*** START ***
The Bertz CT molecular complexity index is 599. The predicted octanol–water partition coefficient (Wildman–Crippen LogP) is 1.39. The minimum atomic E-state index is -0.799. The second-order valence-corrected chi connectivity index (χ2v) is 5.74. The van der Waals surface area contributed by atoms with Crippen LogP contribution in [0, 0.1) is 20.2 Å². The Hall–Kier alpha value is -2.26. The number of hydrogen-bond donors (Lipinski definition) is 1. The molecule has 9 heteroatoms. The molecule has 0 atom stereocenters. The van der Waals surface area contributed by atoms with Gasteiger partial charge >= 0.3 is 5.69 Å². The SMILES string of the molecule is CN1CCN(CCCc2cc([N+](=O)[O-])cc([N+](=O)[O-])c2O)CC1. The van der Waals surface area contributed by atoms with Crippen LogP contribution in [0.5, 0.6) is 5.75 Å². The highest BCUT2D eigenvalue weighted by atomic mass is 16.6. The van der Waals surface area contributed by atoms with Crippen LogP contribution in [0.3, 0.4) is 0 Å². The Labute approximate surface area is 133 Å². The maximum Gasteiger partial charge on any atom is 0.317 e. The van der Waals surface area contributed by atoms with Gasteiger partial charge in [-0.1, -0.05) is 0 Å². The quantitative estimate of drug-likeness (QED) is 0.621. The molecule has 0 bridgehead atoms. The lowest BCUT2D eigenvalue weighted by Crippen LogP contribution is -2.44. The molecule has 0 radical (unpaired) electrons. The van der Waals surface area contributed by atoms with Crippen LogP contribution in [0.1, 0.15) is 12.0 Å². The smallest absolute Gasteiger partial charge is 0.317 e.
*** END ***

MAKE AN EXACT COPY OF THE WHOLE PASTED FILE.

The Bertz CT molecular complexity index is 599. The predicted octanol–water partition coefficient (Wildman–Crippen LogP) is 1.39. The minimum atomic E-state index is -0.799. The second-order valence-corrected chi connectivity index (χ2v) is 5.74. The van der Waals surface area contributed by atoms with Crippen LogP contribution in [0, 0.1) is 20.2 Å². The Hall–Kier alpha value is -2.26. The number of hydrogen-bond donors (Lipinski definition) is 1. The molecule has 9 heteroatoms. The molecule has 0 atom stereocenters. The van der Waals surface area contributed by atoms with Gasteiger partial charge >= 0.3 is 5.69 Å². The SMILES string of the molecule is CN1CCN(CCCc2cc([N+](=O)[O-])cc([N+](=O)[O-])c2O)CC1. The van der Waals surface area contributed by atoms with Crippen LogP contribution in [0.5, 0.6) is 5.75 Å². The highest BCUT2D eigenvalue weighted by atomic mass is 16.6. The van der Waals surface area contributed by atoms with Crippen LogP contribution in [0.3, 0.4) is 0 Å². The Labute approximate surface area is 133 Å². The maximum Gasteiger partial charge on any atom is 0.317 e. The van der Waals surface area contributed by atoms with Gasteiger partial charge in [-0.1, -0.05) is 0 Å². The quantitative estimate of drug-likeness (QED) is 0.621. The molecule has 0 bridgehead atoms. The lowest BCUT2D eigenvalue weighted by Crippen LogP contribution is -2.44. The molecule has 0 radical (unpaired) electrons. The van der Waals surface area contributed by atoms with Crippen LogP contribution in [0.1, 0.15) is 12.0 Å². The smallest absolute Gasteiger partial charge is 0.317 e.